In more stark revelations, the report accused neighbors Uganda and Rwanda of arming, training and providing troop advice to rebels fighting the Congo government. This is a clear, bloody fight over lucrative minerals in an area where Chatham House, the British think-tank, says an estimated 10 million people are directly or indirectly dependent on gold and metals that enrich the global electronic industry. Therefore, to choke Congo´s ruinous wars, that have claimed over 4 million lives, cut the route of “war finance.” 

This is simple yet so difficult. The surest step to lasting piece is to clamp down on bankers, oil corporations, foreign armies and dealers that supply millions of dollars and weapons to Congos´s rebels. The United Nations Office on Drug and Crime is right in saying “illicit money laundering is devastating to peace and economies.” To save water or mineral resources in conflict affected countries like Congo, there must be bilateral cooperation to properly train and deploy customs officers, financial crimes accountants, weapons inspectors, weapons embargo lawyers. 

This is too heavy a task to leave to a poor country like Congo alone. International specialist agencies like INTERPOL, UN, donor goverments and peacekeepers must cooperate. It is of paramount importance to pay decent salaries to international law enforcers in poor countries so they remain motivated to challenge illicit financiers of resource based wars. 

To reverse resource wars and secure natural resources in poor countries the arm of international justice must bite hard on offenders. Congo and Liberia, again, comes to mind, and the International Criminal Court comes into the spotlight. For instance, Liberia´s ex-president, militia leader, and “blood diamond” war financier, Mr. Charles Taylor, has been jailed and brought to book in a landmark case at the International Criminal Court. Thus, one of Africa´s messiest diamond wars, where civilians endured the cutting off of their arms “short sleeve” machete attacks, has ended. Liberia has an elected country and its diamond deposits are driving peace and a 6, 2 % annual economic growth according to the World Bank. Liberia is a perfect case study of how restorative justice is an excellent tool to guard a country´s natural resources. I say: donor countries, universities, foundations must train more human rights lawyers, grassroots peace monitors, and qualified judges to bring war crimes financiers to book. When militias and resource plundering armies know they can’t kill or enslave with impunity, countries and rural communities will feel emboldened to enjoy their natural resources in a transparent manner.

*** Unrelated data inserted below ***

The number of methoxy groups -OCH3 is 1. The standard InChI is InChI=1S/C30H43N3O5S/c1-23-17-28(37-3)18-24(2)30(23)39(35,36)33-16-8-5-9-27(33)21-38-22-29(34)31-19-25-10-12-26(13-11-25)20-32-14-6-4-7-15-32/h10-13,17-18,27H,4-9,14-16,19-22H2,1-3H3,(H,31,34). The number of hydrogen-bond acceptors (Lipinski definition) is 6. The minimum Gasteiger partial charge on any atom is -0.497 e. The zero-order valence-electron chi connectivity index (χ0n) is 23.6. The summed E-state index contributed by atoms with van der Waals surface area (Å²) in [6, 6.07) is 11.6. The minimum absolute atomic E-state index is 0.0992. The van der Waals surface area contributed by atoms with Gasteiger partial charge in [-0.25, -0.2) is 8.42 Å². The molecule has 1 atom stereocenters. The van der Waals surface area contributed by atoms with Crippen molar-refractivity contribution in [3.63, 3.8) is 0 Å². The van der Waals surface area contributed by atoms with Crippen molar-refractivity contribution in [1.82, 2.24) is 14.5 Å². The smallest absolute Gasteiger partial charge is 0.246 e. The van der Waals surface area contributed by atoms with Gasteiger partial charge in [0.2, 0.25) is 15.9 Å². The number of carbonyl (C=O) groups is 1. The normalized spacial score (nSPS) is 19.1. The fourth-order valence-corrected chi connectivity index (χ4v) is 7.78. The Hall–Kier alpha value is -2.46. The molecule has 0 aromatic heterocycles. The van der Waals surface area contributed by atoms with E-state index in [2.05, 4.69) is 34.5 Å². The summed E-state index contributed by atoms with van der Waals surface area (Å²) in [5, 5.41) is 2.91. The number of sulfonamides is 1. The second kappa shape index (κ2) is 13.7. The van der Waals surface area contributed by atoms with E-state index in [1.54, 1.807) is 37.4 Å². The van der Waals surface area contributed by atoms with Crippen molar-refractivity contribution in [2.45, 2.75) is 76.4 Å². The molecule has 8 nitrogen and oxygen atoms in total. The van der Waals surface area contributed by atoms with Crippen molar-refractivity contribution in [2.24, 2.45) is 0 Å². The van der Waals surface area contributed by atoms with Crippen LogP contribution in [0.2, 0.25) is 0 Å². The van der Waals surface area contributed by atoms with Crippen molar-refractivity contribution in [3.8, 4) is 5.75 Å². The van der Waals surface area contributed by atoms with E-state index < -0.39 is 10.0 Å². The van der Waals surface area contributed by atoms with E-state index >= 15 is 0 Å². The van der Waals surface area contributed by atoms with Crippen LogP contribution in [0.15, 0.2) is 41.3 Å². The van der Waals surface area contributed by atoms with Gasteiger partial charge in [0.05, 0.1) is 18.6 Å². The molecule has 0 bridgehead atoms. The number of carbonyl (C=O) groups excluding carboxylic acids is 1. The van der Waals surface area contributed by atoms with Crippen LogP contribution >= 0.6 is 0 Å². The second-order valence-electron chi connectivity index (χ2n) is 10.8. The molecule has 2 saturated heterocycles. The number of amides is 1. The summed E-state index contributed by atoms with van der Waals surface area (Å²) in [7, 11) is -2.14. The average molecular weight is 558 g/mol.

The recent jailing of Congo ex vice president and warlord, Jean Pierre Bemba at the International Criminal Court in The Hague is an inspiring example. Open Data, modern information technology tools, perhaps are the greatest tools to prevent future wars and ensure a transparent sharing of dwindling water resources. Sudan, Egypt and Ethiopia are a perfect example today. These powers in the horn of Africa are engaged in a gruesome quarrel over control of the precious Nile River water. One is blasting along the river, building water gobbling electricity dams, the other is attempting to dry the Nile stream and choke off the neighbor’s irrigation systems. This won’t end well. 

“The Nile must be shared, or the results will be catastrophic,” says Robert D. Kaplan is Chief Geopolitical Analyst at Stratfor a geopolitical intelligence firm, and defence author. I propose: satellite technology mapping of Nile water reserves, drone collection of Nile water flow patterns, and nuclear isotope analysis of Nile water longevity must all be deployed to measure whether competition over the water is sustainable. When science data about the potential of Nile water for agriculture or trade are shared transparently, Egypt, Ethiopia and Sudan can possibly cooperate in safeguarding the Nile and peacefully sharing its waters. 

In summary – I am tempted to say hitting hard on war financiers, revamping international prosecutions and data guidance is the right mixture to guard natural resources and peace.


This essay was the third place winner in the 2016 Nextgen Essay Contest. Ms. Simango is an A-Level High school student at Mutare Girls High School, Zimbabwe, specialising in Biology. Her main interests are tennis, debating, volunteering and choral music.

More information about Nextgen is available at


Subscribe to RSS - Food-Water-Energy